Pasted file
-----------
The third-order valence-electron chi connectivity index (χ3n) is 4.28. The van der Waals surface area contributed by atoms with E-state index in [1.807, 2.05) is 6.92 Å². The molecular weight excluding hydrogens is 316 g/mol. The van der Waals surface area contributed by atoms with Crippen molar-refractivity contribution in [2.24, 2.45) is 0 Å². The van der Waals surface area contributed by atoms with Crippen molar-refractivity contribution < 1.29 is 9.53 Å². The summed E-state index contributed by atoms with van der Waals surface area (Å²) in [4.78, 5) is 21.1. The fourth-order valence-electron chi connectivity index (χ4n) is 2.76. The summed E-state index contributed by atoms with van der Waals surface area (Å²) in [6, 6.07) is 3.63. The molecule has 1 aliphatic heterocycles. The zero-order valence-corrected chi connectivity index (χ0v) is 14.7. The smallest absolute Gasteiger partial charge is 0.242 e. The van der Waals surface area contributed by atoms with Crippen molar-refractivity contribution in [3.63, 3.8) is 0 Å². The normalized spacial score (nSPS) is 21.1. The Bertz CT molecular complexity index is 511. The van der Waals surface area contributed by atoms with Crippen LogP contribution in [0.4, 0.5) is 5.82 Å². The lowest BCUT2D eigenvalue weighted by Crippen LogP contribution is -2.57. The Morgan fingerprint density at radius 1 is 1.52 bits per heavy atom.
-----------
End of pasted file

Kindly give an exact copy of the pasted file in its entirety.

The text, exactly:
The third-order valence-electron chi connectivity index (χ3n) is 4.28. The van der Waals surface area contributed by atoms with E-state index in [1.807, 2.05) is 6.92 Å². The molecular weight excluding hydrogens is 316 g/mol. The van der Waals surface area contributed by atoms with Crippen molar-refractivity contribution in [2.24, 2.45) is 0 Å². The van der Waals surface area contributed by atoms with Crippen molar-refractivity contribution < 1.29 is 9.53 Å². The summed E-state index contributed by atoms with van der Waals surface area (Å²) in [4.78, 5) is 21.1. The fourth-order valence-electron chi connectivity index (χ4n) is 2.76. The summed E-state index contributed by atoms with van der Waals surface area (Å²) in [6, 6.07) is 3.63. The molecule has 1 aliphatic heterocycles. The zero-order valence-corrected chi connectivity index (χ0v) is 14.7. The smallest absolute Gasteiger partial charge is 0.242 e. The van der Waals surface area contributed by atoms with Crippen molar-refractivity contribution in [3.63, 3.8) is 0 Å². The normalized spacial score (nSPS) is 21.1. The Bertz CT molecular complexity index is 511. The van der Waals surface area contributed by atoms with Crippen LogP contribution in [0.4, 0.5) is 5.82 Å². The lowest BCUT2D eigenvalue weighted by Crippen LogP contribution is -2.57. The Morgan fingerprint density at radius 1 is 1.52 bits per heavy atom.